How big a role does political party branding play in winning votes?

The African National Congress (ANC) has convinced the majority of voters to give them another five-year term in office, with their share of the national ballot standing at over 57%.

How much of this can be attributed to the party's election campaign?

As South Africans wait for the official announcement of the final results scheduled for Saturday evening, Africa Melane chats to branding and advertising expert, Andy Rice.

Read: Final election results to be announced tonight

He says the ANC faced a major challenge because it wants to be all things to all people, which meant it couldn't be too focused on specific issues in its messaging, putting the spotlight on its president instead.

They fell back to a large extent on more of a presidential style, more of an American style, by positioning Cyril Ramaphosa as the face of all of the issues of the ANC... rather than trying to tackle all of the many issues that appeal to different sections of the ANC support base.

Andy Rice, Branding and advertising expert

Rice points out that any brand has to tick two components to be successful - the functional, performance-related component and another that is more emotional.

He says the ANC has supporters who, despite the party's delivery failures, are unable to turn their back on a movement that gave them freedom 25 years ago.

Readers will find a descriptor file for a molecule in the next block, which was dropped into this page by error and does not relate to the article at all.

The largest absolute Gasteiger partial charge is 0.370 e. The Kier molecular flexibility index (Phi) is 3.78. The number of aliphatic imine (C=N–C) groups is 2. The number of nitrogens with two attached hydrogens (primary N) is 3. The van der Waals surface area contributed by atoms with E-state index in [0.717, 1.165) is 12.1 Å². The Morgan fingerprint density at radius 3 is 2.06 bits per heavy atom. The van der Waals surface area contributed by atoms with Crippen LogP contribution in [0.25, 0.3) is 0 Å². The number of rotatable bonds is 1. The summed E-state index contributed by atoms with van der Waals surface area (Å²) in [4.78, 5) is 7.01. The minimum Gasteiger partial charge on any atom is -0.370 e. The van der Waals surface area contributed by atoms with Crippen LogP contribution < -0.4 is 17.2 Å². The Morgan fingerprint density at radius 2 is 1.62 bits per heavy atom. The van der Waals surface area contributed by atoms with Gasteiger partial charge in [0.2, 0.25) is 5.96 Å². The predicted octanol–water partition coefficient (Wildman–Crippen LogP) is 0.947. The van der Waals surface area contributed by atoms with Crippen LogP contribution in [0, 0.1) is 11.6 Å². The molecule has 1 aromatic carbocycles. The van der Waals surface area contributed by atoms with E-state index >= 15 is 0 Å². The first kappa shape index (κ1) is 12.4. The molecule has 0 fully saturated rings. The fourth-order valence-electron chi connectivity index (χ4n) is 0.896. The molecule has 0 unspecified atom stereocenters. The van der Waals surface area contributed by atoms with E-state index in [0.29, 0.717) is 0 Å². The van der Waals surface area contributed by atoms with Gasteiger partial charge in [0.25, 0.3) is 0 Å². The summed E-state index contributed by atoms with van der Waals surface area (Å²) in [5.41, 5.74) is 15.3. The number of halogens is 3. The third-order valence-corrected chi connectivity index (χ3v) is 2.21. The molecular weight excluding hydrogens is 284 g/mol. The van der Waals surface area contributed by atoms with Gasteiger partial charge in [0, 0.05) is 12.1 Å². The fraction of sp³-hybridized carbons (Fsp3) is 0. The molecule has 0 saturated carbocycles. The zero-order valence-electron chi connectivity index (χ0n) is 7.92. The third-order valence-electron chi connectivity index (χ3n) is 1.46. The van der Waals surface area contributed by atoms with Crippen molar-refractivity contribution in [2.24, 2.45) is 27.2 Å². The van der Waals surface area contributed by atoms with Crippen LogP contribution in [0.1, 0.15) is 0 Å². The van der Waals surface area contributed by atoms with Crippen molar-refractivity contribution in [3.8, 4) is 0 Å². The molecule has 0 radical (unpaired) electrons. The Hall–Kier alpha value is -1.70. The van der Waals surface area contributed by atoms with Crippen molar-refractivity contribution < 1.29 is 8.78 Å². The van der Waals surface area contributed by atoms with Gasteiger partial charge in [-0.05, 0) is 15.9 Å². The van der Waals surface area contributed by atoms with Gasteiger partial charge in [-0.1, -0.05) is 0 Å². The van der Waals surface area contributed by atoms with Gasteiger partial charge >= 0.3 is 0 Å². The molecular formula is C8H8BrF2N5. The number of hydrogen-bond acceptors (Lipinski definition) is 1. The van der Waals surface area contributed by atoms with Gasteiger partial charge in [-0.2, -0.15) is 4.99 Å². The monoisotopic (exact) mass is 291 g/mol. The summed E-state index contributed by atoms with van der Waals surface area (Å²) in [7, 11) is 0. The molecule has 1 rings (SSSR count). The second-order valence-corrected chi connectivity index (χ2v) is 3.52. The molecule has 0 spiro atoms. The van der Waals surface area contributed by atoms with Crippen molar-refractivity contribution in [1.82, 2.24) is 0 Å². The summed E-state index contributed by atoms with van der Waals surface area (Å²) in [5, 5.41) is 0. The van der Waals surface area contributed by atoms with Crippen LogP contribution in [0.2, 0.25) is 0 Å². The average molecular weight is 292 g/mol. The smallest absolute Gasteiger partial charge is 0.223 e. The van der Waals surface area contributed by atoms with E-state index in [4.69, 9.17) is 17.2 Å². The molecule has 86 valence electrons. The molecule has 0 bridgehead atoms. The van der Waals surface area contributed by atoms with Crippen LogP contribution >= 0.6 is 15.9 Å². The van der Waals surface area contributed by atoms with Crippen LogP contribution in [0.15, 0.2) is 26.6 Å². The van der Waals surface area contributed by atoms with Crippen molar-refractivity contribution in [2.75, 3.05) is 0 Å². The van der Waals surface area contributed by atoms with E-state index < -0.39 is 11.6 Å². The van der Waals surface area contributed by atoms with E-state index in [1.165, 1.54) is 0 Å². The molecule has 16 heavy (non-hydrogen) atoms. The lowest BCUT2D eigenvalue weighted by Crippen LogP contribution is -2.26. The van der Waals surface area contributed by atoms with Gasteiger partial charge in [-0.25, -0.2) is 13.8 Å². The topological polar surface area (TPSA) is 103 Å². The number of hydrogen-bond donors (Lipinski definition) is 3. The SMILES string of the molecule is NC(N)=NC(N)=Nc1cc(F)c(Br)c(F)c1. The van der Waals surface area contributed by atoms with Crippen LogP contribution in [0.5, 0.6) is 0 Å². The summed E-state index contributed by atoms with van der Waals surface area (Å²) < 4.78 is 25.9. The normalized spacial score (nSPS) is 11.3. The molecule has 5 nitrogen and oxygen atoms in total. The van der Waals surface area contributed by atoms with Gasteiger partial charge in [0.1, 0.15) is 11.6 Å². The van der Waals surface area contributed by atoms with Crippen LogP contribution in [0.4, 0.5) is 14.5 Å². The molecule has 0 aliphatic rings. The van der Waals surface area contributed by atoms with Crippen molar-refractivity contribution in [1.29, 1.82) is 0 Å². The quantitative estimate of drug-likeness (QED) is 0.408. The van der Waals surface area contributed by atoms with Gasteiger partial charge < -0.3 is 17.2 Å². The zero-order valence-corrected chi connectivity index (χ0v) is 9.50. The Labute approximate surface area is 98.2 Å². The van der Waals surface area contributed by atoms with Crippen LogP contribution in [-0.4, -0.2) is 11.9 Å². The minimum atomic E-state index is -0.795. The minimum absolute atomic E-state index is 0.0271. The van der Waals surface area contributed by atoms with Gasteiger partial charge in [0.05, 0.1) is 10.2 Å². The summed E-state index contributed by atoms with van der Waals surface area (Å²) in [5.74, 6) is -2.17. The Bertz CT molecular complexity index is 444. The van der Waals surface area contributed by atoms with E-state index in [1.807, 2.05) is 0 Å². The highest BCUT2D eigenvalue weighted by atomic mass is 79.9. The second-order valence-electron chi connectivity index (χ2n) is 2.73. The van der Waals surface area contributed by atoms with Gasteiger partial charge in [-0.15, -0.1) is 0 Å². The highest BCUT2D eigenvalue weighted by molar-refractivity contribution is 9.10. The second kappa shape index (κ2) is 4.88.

It's almost as though some are voting for the ANC despite their performance.

Andy Rice, Branding and advertising expert

(They're) looking at Cyril (Ramaphosa) as the missing link and saying ok, so the functional side of the brand has been very weak in the past, but maybe with this new hand on the helm we can see the functional performance, the delivery, match the emotional reward.

Andy Rice, Branding and advertising expert

Rice says the weak spot of the campaign run by the Democratic Alliance (DA) was the focus on the opposition's failings rather than the party's own solutions to problems.

This was the criticism levelled at them from early on in their campaign right through to election day and I'm quite surprised that they never really grasped that nettle and said, lets tell you what we're going to do for the country.

Andy Rice, Branding and advertising expert

The particular in-built difficulty the DA faced says Rice, is that it's a brand in transition, moving away from its traditional liberal support base and and into the townships.

He believes the Economic Freedom Fighters (EFF) had the strongest branding strategy, with the benefit of a well-defined audience to receive a simple, clear message focused on land and jobs.

For more on branding for election success, listen below:


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